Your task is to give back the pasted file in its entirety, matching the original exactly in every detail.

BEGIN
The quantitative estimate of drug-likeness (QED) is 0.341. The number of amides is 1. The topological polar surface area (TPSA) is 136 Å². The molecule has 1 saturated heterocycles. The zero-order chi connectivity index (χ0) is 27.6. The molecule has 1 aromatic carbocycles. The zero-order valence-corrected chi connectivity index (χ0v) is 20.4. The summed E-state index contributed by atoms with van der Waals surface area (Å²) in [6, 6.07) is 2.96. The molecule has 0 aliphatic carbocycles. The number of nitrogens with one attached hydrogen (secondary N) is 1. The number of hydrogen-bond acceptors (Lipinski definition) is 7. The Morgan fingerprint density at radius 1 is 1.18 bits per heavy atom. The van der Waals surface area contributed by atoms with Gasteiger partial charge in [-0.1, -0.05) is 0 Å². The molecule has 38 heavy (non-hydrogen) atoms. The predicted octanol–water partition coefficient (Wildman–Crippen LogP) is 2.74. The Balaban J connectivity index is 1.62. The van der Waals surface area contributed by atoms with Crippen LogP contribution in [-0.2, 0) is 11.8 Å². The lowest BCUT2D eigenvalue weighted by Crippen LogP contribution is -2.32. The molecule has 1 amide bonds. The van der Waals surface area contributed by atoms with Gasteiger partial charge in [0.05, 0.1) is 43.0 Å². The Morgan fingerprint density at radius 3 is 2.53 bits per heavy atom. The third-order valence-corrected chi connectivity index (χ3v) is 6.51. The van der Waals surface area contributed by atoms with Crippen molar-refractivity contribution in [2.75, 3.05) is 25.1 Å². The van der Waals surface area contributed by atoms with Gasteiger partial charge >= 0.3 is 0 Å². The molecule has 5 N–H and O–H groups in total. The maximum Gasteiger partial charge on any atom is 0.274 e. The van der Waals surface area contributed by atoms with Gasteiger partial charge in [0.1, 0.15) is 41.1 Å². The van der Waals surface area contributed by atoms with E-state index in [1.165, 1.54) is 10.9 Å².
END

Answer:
The quantitative estimate of drug-likeness (QED) is 0.341. The number of amides is 1. The topological polar surface area (TPSA) is 136 Å². The molecule has 1 saturated heterocycles. The zero-order chi connectivity index (χ0) is 27.6. The molecule has 1 aromatic carbocycles. The zero-order valence-corrected chi connectivity index (χ0v) is 20.4. The summed E-state index contributed by atoms with van der Waals surface area (Å²) in [6, 6.07) is 2.96. The molecule has 0 aliphatic carbocycles. The number of nitrogens with one attached hydrogen (secondary N) is 1. The number of hydrogen-bond acceptors (Lipinski definition) is 7. The Morgan fingerprint density at radius 1 is 1.18 bits per heavy atom. The van der Waals surface area contributed by atoms with Gasteiger partial charge in [-0.1, -0.05) is 0 Å². The molecule has 38 heavy (non-hydrogen) atoms. The predicted octanol–water partition coefficient (Wildman–Crippen LogP) is 2.74. The Balaban J connectivity index is 1.62. The van der Waals surface area contributed by atoms with Crippen LogP contribution in [-0.2, 0) is 11.8 Å². The lowest BCUT2D eigenvalue weighted by Crippen LogP contribution is -2.32. The molecule has 1 amide bonds. The van der Waals surface area contributed by atoms with Gasteiger partial charge in [0.05, 0.1) is 43.0 Å². The Morgan fingerprint density at radius 3 is 2.53 bits per heavy atom. The third-order valence-corrected chi connectivity index (χ3v) is 6.51. The van der Waals surface area contributed by atoms with Crippen molar-refractivity contribution in [2.75, 3.05) is 25.1 Å². The van der Waals surface area contributed by atoms with Gasteiger partial charge >= 0.3 is 0 Å². The molecule has 5 N–H and O–H groups in total. The maximum Gasteiger partial charge on any atom is 0.274 e. The van der Waals surface area contributed by atoms with Gasteiger partial charge in [0.1, 0.15) is 41.1 Å². The van der Waals surface area contributed by atoms with E-state index in [1.165, 1.54) is 10.9 Å².